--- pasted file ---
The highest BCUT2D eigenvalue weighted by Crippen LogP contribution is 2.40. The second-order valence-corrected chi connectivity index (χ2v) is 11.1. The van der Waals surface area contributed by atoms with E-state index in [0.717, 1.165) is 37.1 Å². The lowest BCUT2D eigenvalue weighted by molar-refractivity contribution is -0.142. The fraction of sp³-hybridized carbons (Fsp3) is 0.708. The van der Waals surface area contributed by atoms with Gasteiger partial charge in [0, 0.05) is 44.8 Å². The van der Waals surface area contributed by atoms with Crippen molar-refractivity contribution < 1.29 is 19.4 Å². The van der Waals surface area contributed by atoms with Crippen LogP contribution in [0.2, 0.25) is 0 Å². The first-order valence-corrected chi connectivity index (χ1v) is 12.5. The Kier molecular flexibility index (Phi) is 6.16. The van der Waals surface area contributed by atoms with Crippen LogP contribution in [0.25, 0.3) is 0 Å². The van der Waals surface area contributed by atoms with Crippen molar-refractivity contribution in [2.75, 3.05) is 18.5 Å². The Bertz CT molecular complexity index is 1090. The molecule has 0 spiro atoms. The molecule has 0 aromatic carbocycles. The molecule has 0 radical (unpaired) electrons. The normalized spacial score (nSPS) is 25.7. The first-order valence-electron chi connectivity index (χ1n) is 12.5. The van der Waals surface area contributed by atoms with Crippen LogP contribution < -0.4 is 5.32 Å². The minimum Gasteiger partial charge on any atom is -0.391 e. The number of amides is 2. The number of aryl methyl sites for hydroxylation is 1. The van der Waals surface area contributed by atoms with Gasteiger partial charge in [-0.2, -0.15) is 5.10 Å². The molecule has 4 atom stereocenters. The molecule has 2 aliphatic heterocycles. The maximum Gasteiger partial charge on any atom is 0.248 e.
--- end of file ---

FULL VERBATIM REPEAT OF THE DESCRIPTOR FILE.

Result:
The highest BCUT2D eigenvalue weighted by Crippen LogP contribution is 2.40. The second-order valence-corrected chi connectivity index (χ2v) is 11.1. The van der Waals surface area contributed by atoms with E-state index in [0.717, 1.165) is 37.1 Å². The lowest BCUT2D eigenvalue weighted by molar-refractivity contribution is -0.142. The fraction of sp³-hybridized carbons (Fsp3) is 0.708. The van der Waals surface area contributed by atoms with Gasteiger partial charge in [0, 0.05) is 44.8 Å². The van der Waals surface area contributed by atoms with Crippen molar-refractivity contribution < 1.29 is 19.4 Å². The van der Waals surface area contributed by atoms with Crippen LogP contribution in [0.2, 0.25) is 0 Å². The first-order valence-corrected chi connectivity index (χ1v) is 12.5. The Kier molecular flexibility index (Phi) is 6.16. The van der Waals surface area contributed by atoms with Crippen LogP contribution in [0.25, 0.3) is 0 Å². The van der Waals surface area contributed by atoms with Crippen molar-refractivity contribution in [2.75, 3.05) is 18.5 Å². The Bertz CT molecular complexity index is 1090. The molecule has 0 spiro atoms. The molecule has 0 aromatic carbocycles. The molecule has 0 radical (unpaired) electrons. The normalized spacial score (nSPS) is 25.7. The first-order valence-electron chi connectivity index (χ1n) is 12.5. The van der Waals surface area contributed by atoms with Crippen LogP contribution < -0.4 is 5.32 Å². The minimum Gasteiger partial charge on any atom is -0.391 e. The number of amides is 2. The number of aryl methyl sites for hydroxylation is 1. The van der Waals surface area contributed by atoms with Gasteiger partial charge in [-0.2, -0.15) is 5.10 Å². The molecule has 4 atom stereocenters. The molecule has 2 aliphatic heterocycles. The maximum Gasteiger partial charge on any atom is 0.248 e.